After the three-game blip in December, when United allowed 30 shots on target in three league games and yet somehow only conceded three times (see De Gea, David for details), Jose Mourinho’s team have shored up again. They have allowed 16 shots on target – the same number as Arsenal managed in 90 minutes against them – in their last six league games. Even if it rarely looks convincing, results are king.

United are on course to concede 25 goals in the league this season. Only twice in the Premier League era (2007/08 and 2008/09) have they conceded fewer. In those two seasons they won two Premier League titles, the Champions League, the League Cup, the Club World Cup and two Community Shields.

 

Michy Batshuayi
Our early winner. While Chelsea inexplicably chase giant strikers who are significantly worse than the target man they already have, Batshuayi proved on Saturday that Chelsea actually play better when they use a fluid front three. If Eden Hazard playing as a false nine means that he has to do everything, using Batshuayi there allowed Hazard and Willian to dance around Brighton as if they were playing for fun. So will Conte swallow his pride and give it another go?

 

Claude Puel
This is getting silly. Leicester appointed Puel on October 25 with the club one point above the relegation zone. Less than three months later, they are in seventh. Since Puel arrived, Leicester have taken as many Premier League points as Tottenham, scored three fewer goals than Manchester United and conceded fewer than Arsenal. More OGC Nice than Southampton.

 

West Brom
Alan Pardew is not a man who you suspect has any struggle in keeping faith in his own work. Having seen West Brom create significantly more chances than they did in Tony Pulis’ final weeks, Pardew insisted that they would come good.

And come good they have. Home victory over Brighton was followed by draw at Goodison. The upturn in form of those around them means that West Brom are still three points from safety, but their home form can keep them up.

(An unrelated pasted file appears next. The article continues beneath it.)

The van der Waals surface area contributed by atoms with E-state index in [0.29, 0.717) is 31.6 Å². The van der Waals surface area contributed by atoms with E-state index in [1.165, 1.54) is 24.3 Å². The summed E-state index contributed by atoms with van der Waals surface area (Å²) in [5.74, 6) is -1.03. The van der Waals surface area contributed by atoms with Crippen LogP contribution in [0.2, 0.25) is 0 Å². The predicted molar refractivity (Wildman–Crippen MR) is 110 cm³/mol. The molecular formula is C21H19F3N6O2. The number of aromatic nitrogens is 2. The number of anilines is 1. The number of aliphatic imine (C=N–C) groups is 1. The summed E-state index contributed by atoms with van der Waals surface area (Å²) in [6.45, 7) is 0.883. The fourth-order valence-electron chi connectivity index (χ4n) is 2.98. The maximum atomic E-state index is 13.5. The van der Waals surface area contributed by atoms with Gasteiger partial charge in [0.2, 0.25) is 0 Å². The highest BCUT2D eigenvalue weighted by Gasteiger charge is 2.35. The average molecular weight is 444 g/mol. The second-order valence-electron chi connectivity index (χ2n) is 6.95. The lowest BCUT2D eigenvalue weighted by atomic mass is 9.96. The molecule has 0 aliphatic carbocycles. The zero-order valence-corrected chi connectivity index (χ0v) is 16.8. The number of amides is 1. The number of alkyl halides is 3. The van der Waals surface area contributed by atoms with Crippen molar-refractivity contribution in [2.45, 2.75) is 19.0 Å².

If we reasonably assume that 36 points will be enough to secure safety, West Brom need 16 more. They have home games against Southampton, Huddersfield, Leicester, Burnley and Swansea to come. Add away trips in the final weeks of the season to Newcastle and Crystal Palace, former Pardew stomping grounds, and the great optimist will back himself to inspire an escape.

 

Riyad Mahrez
While I continue to theorise that Mahrez would already be at an elite club had he changed his agent two years ago, he continues to score goals and enjoy his football. The Algerian now has six goals and four assists in his last 11 league games.

 

Ashley Barnes
Like those wonderful 90s memories of England players joking that they mistook their international call-up for a piece of practical japery on the part of a friend, it would have been wonderful to see Barnes’ face when he was told of Chelsea’s interest on Sunday.

He’s 28, he hadn’t even played top-flight football before 2014/15 and he’s started eight league games for Burnley this season. I can’t even pretend to understand.

 

Losers

Sam Allardyce
Big trouble, not just because Marco Silva is now suddenly on the market. Having been prepared to pay up to £15m for Watford’s manager, giving Allardyce a chunky pay-off won’t smart quite so much if Everton can now get Silva for free. That’s if they still want him, of course.

There are many at Goodison who don’t want Allardyce, that is for certain. Everton did finally pull themselves out of their attacking lethargy to manage four shots on target against West Brom (as many as they had managed in their previous five games), but Alan Pardew’s side still had more. If Everton at least attempted more shots, the performance level did not improve. Everton were wretched.

As Ian Watson wrote after the game, Allardyce is now at a crossroads. Everton have now taken three points from their last six league games, and two of those were draws against the team 19th in the Premier League. Big Sam can carry on doing exactly what he is doing (and has always done), but it will only lead to the relationship with fans souring further and his stay ending prematurely. Surely now is the time to at least try and learn a few new tricks. Otherwise, what was the point?

 

Marco Silva, Everton and Watford